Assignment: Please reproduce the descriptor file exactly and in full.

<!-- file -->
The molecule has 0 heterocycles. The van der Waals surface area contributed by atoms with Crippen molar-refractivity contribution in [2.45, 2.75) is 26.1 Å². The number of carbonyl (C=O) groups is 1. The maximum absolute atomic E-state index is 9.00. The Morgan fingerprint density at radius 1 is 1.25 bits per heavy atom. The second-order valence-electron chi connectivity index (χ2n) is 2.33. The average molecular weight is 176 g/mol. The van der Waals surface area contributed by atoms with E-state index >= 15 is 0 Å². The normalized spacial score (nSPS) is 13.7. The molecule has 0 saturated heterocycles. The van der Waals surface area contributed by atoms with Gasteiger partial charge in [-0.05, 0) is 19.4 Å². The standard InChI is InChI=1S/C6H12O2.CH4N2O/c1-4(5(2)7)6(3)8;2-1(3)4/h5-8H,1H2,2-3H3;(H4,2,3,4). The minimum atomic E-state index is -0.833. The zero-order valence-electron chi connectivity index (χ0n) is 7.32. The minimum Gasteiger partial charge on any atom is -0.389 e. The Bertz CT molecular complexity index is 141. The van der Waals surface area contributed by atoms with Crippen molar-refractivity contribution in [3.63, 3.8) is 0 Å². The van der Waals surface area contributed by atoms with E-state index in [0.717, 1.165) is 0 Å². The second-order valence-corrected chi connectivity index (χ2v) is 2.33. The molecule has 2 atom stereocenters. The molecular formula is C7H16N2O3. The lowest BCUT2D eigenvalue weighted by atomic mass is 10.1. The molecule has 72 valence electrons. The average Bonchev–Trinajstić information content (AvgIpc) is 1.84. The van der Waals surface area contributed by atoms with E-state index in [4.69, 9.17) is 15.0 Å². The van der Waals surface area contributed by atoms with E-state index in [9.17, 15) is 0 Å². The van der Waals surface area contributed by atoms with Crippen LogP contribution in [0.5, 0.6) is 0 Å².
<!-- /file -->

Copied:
The molecule has 0 heterocycles. The van der Waals surface area contributed by atoms with Crippen molar-refractivity contribution in [2.45, 2.75) is 26.1 Å². The number of carbonyl (C=O) groups is 1. The maximum absolute atomic E-state index is 9.00. The Morgan fingerprint density at radius 1 is 1.25 bits per heavy atom. The second-order valence-electron chi connectivity index (χ2n) is 2.33. The average molecular weight is 176 g/mol. The van der Waals surface area contributed by atoms with E-state index >= 15 is 0 Å². The normalized spacial score (nSPS) is 13.7. The molecule has 0 saturated heterocycles. The van der Waals surface area contributed by atoms with Gasteiger partial charge in [-0.05, 0) is 19.4 Å². The standard InChI is InChI=1S/C6H12O2.CH4N2O/c1-4(5(2)7)6(3)8;2-1(3)4/h5-8H,1H2,2-3H3;(H4,2,3,4). The minimum atomic E-state index is -0.833. The zero-order valence-electron chi connectivity index (χ0n) is 7.32. The minimum Gasteiger partial charge on any atom is -0.389 e. The Bertz CT molecular complexity index is 141. The van der Waals surface area contributed by atoms with Crippen molar-refractivity contribution in [3.63, 3.8) is 0 Å². The van der Waals surface area contributed by atoms with E-state index in [0.717, 1.165) is 0 Å². The second-order valence-corrected chi connectivity index (χ2v) is 2.33. The molecule has 2 atom stereocenters. The molecular formula is C7H16N2O3. The lowest BCUT2D eigenvalue weighted by atomic mass is 10.1. The molecule has 72 valence electrons. The average Bonchev–Trinajstić information content (AvgIpc) is 1.84. The van der Waals surface area contributed by atoms with E-state index in [4.69, 9.17) is 15.0 Å². The van der Waals surface area contributed by atoms with E-state index in [9.17, 15) is 0 Å². The van der Waals surface area contributed by atoms with Crippen LogP contribution in [0.5, 0.6) is 0 Å².